CECL: What is the impact to executive compensation?
You have 14 months. Fourteen months until most financial institutions should create a CECL versus incurred-loss model budget. Doing this “practice budget” allows the institution to learn and make changes before they go live with implementation. One line item, the allowance under CECL, could have a huge impact to the bottom line and earnings. The Current Expected Credit Loss (CECL) effective date, of December 15, 2019, is coming quickly for SEC-filing institutions.
The ABA states “Banking regulators have referred to CECL as ‘the biggest change ever to bank accounting.’” It’s more than simply a new way to estimate the allowance, with impact felt throughout a financial institution. Are you willing to base your budget of financial performance on a guess of what your allowance will be under an expected loss model?
Industry experts almost universally agree that the allowance is expected to increase under the new accounting standard. Why should CECL reserves be larger than their incurred-loss counterparts? Mike Lundberg, Partner with RSM US LLP, explained at the 2017 National ALLL Conference, “There are a couple of conceptual differences here. One is the duration. In an incurred loss model, we are cutting off loss events as of a balance sheet date, whereas under CECL, we are forward looking. We have a longer period of time to consider loss events in our reserve.
“The other key theoretical change is removing the threshold. Currently under the FAS 5 model, we have the probable, possible, and remote categories, and a loss has to be probable to be recorded, so our reserve under a current methodology should reflect probable losses. Under CECL, that probable threshold gets pooled, so all the losses, even remote losses, are included.”
Lending professionals surveyed in the 2017 MST CECL Survey of Financial Institutions, agreed. Sixty-five percent said that they expect CECL to increase their reserve amount. Only four percent foresee a decrease in allowance. An increase in allowance could impact the bottom line negatively. And in a domino effect, YOUR income and bonuses could be affected. How comfortable are you “guesstimating” a number that impacts the bottom line of the institution, as well as your own bottom line?
Understanding the impact and volatility of CECL
An institution won’t know the impact of the CECL methodology chosen or the volatility of it until it is tested. MST Senior Advisor Shane Williams, a Subject Matter Expert on financial modeling, says, “Institutions should run dual process for at least a year before creating budgets and forecasts of earnings. You need to know what drives the allowance. Running parallel also allows you to see what methodology or methodologies are better suited to the loan portfolio and make adjustments as needed.”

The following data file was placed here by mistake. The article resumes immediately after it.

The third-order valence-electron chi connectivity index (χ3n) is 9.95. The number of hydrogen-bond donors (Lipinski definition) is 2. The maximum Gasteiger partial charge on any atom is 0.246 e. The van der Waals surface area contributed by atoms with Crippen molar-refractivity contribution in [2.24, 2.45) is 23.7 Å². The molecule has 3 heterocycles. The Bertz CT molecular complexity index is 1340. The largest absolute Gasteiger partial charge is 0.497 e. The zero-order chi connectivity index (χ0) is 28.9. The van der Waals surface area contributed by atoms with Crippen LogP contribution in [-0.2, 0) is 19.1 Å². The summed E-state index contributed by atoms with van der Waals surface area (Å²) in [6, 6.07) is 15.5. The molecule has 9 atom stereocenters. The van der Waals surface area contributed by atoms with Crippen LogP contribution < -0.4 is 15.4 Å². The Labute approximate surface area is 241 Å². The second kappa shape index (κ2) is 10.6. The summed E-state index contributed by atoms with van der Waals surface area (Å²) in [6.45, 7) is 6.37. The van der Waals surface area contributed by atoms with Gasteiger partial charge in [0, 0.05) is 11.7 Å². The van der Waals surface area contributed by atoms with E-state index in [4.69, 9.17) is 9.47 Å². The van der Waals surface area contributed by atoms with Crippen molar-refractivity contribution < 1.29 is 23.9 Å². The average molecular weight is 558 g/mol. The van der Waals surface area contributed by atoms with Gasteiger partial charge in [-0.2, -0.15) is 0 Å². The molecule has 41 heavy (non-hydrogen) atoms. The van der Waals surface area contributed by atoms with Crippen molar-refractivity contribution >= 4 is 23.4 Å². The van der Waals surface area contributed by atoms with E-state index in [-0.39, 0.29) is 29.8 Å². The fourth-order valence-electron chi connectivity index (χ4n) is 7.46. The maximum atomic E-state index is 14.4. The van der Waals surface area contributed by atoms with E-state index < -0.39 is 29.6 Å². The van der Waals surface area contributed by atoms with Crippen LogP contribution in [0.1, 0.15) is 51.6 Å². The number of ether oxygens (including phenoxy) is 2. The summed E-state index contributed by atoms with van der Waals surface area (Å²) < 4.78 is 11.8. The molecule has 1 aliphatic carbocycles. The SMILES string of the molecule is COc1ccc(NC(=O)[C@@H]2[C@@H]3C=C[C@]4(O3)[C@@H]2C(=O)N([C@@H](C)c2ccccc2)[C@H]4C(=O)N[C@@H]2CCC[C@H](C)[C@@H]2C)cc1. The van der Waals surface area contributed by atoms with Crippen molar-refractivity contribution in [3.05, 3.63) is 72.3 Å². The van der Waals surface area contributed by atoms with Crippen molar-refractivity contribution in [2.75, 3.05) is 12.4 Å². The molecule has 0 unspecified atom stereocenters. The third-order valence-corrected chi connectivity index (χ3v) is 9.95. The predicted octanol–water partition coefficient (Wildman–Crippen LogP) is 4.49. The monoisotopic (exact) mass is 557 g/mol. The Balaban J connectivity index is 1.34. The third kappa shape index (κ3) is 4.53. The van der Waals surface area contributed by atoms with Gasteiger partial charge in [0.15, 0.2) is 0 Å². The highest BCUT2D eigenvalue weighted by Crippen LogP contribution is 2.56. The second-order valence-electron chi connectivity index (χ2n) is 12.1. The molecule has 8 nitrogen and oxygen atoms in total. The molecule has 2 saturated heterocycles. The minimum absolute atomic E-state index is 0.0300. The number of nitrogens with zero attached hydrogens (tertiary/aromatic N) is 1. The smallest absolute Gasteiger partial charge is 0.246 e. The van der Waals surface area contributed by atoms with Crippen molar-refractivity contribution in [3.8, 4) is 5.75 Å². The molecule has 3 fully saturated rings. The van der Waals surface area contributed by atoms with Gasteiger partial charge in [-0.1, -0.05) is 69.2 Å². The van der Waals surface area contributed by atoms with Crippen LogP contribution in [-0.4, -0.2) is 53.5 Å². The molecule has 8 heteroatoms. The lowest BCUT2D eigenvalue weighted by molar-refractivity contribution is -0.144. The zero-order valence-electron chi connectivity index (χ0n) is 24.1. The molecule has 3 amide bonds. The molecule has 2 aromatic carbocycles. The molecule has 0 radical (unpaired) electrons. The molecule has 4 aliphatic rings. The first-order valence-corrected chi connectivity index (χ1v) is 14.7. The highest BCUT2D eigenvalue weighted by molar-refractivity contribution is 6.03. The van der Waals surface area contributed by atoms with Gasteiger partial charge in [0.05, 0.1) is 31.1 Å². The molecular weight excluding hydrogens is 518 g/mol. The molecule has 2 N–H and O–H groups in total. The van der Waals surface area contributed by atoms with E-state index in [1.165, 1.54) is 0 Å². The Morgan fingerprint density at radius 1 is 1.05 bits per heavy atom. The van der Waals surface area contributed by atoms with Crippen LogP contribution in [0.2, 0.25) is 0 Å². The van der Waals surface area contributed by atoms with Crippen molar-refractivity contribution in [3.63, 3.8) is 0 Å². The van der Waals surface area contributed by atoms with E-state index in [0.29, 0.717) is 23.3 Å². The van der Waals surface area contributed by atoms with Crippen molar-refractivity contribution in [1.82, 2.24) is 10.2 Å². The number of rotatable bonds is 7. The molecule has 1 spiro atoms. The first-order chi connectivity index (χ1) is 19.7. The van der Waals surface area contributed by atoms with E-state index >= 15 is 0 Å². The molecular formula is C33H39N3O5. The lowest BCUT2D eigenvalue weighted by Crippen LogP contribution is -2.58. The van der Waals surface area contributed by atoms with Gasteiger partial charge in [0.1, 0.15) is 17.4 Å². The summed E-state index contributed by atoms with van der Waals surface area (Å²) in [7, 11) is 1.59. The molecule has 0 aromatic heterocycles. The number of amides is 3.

Running a parallel allowance model
Running this type of Shadow Loss Analysis gives the institution the opportunity to make optimal decisions, whether in an incurred loss model or moving to expected loss. Testing different models, methodologies, and assumptions in a parallel environment using actual institution data is extremely helpful to decision making. Kristen Deitrick, Financial Accountant at Washington Trust, uses a parallel environment for model testing. “Right now, I am running migration and PD/LGD models. I can look at how the allowance calculations differ and how they react with different variables. This helps the CFO to inform the board and manage the capital of the bank for better decision making.”
Speaking of budgets
Executive Vice President of MST John Closs says, “Not only are we educating institutions on thinking through the budget numbers they will have to produce in the coming years, but also, in order to automate the process or to seek external expertise, if that’s the route they choose, that budgeting will need to occur within the next few months of 2017.”
Supply and demand for CECL services
In a blog from April 2017, Economist Tom Cunningham, PhD explains the supply and demand for CECL services. As we draw nearer to expected credit loss, the demand for a third-party solution will increase. The longer you wait, the harder it will be to implement a solution in the most timely and cost-efficient manner.
“There is a limited supply of external expertise available for both the process and the technology,” warns Cunningham, former senior economist of the Atlanta Fed and MST Senior Advisor. “As the implementation deadline approaches, demand for that expertise will increase, and we all know what happens when supply is limited and demand is surging. Establishing relations with the external support necessary for CECL early in the process will assure both availability and cost. Waiting until late in the process when other last-minute institutions are gobbling up resources and bidding up prices is not a sound business decision.”
Yet another decision that could impact the bottom line of the institution and your own bottom line.
Compensation and profitability.
The two are intimately tied together. Are you willing to gamble?
MST is the leader and pioneer in allowance software solutions, advisory services, and education. Financial institutions across the U.S. employ MST to address their allowance requirements, including the software and subject matter expertise to achieve and maintain compliance with U.S. GAAP and the impending CECL accounting standard. MST solutions are tailored for the institution, integrate with core and other lender systems, and exponentially improve efficiencies.